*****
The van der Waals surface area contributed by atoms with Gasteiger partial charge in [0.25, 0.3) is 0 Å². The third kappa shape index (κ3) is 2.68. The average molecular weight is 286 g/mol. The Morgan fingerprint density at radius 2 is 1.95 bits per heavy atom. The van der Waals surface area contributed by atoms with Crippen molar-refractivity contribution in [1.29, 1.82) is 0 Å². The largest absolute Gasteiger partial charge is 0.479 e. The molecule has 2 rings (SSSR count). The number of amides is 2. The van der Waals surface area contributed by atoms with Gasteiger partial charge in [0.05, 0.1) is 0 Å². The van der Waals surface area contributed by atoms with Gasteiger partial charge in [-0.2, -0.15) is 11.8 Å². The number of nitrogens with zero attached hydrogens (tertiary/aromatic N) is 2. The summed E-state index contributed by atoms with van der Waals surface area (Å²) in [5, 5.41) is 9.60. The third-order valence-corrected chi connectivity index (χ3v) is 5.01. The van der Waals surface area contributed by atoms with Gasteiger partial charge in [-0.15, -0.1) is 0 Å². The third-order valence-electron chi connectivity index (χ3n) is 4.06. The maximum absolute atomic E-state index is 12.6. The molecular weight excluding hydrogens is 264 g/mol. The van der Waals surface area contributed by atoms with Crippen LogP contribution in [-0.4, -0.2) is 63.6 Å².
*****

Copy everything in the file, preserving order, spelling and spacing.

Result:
The van der Waals surface area contributed by atoms with Gasteiger partial charge in [0.25, 0.3) is 0 Å². The third kappa shape index (κ3) is 2.68. The average molecular weight is 286 g/mol. The Morgan fingerprint density at radius 2 is 1.95 bits per heavy atom. The van der Waals surface area contributed by atoms with Crippen molar-refractivity contribution in [1.29, 1.82) is 0 Å². The largest absolute Gasteiger partial charge is 0.479 e. The molecule has 2 rings (SSSR count). The number of amides is 2. The van der Waals surface area contributed by atoms with Gasteiger partial charge in [0.05, 0.1) is 0 Å². The van der Waals surface area contributed by atoms with Gasteiger partial charge in [-0.2, -0.15) is 11.8 Å². The number of nitrogens with zero attached hydrogens (tertiary/aromatic N) is 2. The summed E-state index contributed by atoms with van der Waals surface area (Å²) in [5, 5.41) is 9.60. The third-order valence-corrected chi connectivity index (χ3v) is 5.01. The van der Waals surface area contributed by atoms with Gasteiger partial charge in [-0.15, -0.1) is 0 Å². The third-order valence-electron chi connectivity index (χ3n) is 4.06. The maximum absolute atomic E-state index is 12.6. The molecular weight excluding hydrogens is 264 g/mol. The van der Waals surface area contributed by atoms with Crippen LogP contribution in [-0.4, -0.2) is 63.6 Å².